KUALA LUMPUR: The suggestion that convicted child rapists be sent to the gallows has sparked an active debate as yet another case of sexual abuse of a child emerged yesterday.
There was mixed response from both sides of the political divide on the suggestion, with Women, Family and Community Development Minister Datuk Seri Shahrizat Abdul Jalil saying that capital punishment alone was not sufficient deterrent for child rapists.
While she supported the death penalty for child rapists, she said it was more important to focus on the social and moral environment which produced such criminals.
“We need to refine our community values and prepare measures to protect the vulnerable in society, especially children.” Shahrizat said a thorough study was required to ascertain the effectiveness of the death penalty as a deterrent. She said the issue was complicated by the fact that the majority of child rape cases were committed by family members, fathers, uncles and brothers.
“In such cases, victims might discouraged from reporting instances violence, particularly if they know they be responsible for the death of member.” She said the imposition of the penalty might even worsen the situation as a rapist might be more inclined to kill his victim.
Shahrizat said an alternative would be a lengthy jail sentence for child rapists.
Sarawak Women and Family Council chairman Datin Fatimah Abdullah said the death penalty would be a powerful deterrent against “heinous crimes”. But she echoed Shahrizat’s sentiments in saying more should be done to counter the problem.
“The death penalty will not make up for the intense trauma suffered by rape victims,” said Fatimah, who is also minister in the Chief Minister’s Office.
The maximum jail sentence for rape under the Penal Code was extended from 20 to 30 years in 2007.
The call for capital punishment was made by DAP chairman Karpal Singh who called for an amendment to Section 376 of the Penal Code on rape to include the death penalty as the mandatory sentence for child rapists.
Ironically, two of his detractors on the issue were from his own party.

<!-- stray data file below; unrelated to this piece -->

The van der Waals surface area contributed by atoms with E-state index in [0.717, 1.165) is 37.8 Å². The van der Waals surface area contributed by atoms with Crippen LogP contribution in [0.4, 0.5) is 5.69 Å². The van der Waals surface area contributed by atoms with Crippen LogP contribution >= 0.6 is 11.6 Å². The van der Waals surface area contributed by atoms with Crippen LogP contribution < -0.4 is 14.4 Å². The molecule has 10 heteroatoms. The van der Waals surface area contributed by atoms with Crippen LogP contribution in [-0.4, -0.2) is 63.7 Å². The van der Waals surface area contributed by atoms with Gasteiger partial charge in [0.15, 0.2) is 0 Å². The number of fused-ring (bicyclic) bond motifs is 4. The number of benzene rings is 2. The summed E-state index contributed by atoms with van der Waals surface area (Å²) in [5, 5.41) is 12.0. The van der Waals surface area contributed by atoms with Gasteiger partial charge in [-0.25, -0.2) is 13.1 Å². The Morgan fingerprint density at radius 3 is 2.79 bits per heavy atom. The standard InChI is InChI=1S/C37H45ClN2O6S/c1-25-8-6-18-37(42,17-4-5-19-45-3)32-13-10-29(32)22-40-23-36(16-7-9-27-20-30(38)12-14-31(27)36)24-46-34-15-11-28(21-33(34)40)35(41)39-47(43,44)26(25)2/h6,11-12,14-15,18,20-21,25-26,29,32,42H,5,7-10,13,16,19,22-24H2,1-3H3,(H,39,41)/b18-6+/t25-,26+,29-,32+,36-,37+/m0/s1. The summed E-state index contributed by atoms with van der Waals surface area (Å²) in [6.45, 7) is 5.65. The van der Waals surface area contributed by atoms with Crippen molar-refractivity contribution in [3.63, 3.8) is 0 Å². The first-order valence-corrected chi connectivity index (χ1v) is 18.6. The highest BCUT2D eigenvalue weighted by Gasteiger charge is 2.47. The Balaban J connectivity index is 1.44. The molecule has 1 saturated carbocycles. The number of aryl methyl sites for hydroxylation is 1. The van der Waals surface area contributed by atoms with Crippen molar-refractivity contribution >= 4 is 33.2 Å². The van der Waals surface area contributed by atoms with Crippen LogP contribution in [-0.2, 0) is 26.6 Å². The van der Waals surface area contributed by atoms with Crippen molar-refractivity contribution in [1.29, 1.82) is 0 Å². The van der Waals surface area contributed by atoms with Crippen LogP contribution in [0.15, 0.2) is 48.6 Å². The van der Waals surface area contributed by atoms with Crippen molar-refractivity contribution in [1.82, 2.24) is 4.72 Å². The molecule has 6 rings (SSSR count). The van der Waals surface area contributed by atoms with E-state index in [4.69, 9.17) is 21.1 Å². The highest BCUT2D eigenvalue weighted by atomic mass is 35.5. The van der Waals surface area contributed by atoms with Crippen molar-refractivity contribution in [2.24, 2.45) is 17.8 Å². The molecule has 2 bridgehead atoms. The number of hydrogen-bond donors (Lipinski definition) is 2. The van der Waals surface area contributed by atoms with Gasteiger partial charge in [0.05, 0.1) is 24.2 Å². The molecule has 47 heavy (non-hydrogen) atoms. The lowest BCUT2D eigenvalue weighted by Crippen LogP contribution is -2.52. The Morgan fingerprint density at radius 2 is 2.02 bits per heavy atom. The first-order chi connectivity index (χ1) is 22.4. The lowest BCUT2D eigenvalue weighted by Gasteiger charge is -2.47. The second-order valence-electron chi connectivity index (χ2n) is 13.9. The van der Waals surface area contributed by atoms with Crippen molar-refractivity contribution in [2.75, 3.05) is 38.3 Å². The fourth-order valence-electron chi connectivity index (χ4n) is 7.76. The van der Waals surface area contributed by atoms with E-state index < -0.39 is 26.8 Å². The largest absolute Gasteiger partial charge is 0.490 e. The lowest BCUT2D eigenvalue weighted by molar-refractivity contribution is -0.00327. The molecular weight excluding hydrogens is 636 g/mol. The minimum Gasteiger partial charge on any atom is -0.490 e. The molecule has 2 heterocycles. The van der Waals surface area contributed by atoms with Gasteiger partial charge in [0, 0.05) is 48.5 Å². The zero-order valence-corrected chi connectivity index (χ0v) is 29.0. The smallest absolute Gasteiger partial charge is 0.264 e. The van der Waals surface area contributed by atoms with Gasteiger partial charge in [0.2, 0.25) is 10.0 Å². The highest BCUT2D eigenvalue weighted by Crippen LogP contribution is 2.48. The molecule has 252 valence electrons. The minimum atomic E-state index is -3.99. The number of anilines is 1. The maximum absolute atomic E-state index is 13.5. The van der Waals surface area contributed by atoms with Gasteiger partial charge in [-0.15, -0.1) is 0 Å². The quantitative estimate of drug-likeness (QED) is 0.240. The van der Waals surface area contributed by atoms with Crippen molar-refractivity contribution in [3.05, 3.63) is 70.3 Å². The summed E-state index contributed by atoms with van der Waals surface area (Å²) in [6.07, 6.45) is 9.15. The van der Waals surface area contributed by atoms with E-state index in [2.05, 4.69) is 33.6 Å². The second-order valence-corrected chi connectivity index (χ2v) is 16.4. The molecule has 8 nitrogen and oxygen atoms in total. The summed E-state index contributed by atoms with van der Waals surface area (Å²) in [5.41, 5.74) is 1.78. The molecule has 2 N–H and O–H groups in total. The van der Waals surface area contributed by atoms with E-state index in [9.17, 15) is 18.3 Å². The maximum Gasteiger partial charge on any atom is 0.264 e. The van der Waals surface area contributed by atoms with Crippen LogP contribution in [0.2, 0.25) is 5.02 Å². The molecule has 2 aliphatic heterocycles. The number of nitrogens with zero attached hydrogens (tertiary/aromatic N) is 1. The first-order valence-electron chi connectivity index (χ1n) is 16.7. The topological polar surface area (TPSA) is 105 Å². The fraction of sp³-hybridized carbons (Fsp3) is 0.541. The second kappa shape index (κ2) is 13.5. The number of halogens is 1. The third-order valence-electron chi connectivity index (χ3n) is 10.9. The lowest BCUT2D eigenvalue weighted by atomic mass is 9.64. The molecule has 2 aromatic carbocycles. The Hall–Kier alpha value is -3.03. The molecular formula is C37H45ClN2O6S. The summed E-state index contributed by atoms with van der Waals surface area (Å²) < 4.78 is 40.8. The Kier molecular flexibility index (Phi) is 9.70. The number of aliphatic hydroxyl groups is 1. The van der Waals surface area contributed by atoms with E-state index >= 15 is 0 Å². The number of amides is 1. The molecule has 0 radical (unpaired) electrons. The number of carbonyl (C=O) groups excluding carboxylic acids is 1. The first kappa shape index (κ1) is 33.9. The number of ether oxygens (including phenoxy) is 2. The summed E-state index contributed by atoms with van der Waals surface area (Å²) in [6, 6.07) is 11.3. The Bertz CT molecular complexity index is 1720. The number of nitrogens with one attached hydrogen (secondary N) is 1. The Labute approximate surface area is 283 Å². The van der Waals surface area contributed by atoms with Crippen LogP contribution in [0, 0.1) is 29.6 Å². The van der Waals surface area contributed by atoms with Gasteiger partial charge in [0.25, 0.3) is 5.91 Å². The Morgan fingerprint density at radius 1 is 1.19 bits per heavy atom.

Bukit Mertajam DAP member of parliament Chong Eng said the death penalty would not change the situation as rape was difficult to prove while Beruas DAP MP Datuk Ngeh Koo Ham said the death penalty should be reserved for the most violent crimes.
Chong Eng cited a study by the Penang-based non-governmental organisation, Women’s Centre for Change, which revealed that only four per cent of reported rape cases were successfully prosecuted with the rest dismissed due to lack of evidence.
The Wanita DAP chief said prevention was the key to the issue of child rape, adding that parents and school authorities should discuss matters relating to sex openly with children.
“Many children are unaware of what kinds of behaviour or touching of body parts are inappropriate, leading to many cases being underreported.”
She said there was a need to speed up court processes as lengthy prosecutions discouraged many victims from speaking up about their ordeal.
“These cases should be prioritised as they involve children, who may not be emotionally developed enough to handle long trials,” she said, adding that child victims of rape should be provided counselling.
Ngeh said the death penalty should only be meted out if the rapist was also guilty of committing extreme violence.
The Perak DAP chairman said child rapists should also receive psychiatric treatment to control their psychological and physical urges.
“Uncontrollable sexual urges or sex addiction can be reversed through treatment.”
p/s: Death penalty for rapist won't solve the problem...agree with Datuk Seri Shahrizat Abdul Jalil. Give public canning is most suitable.....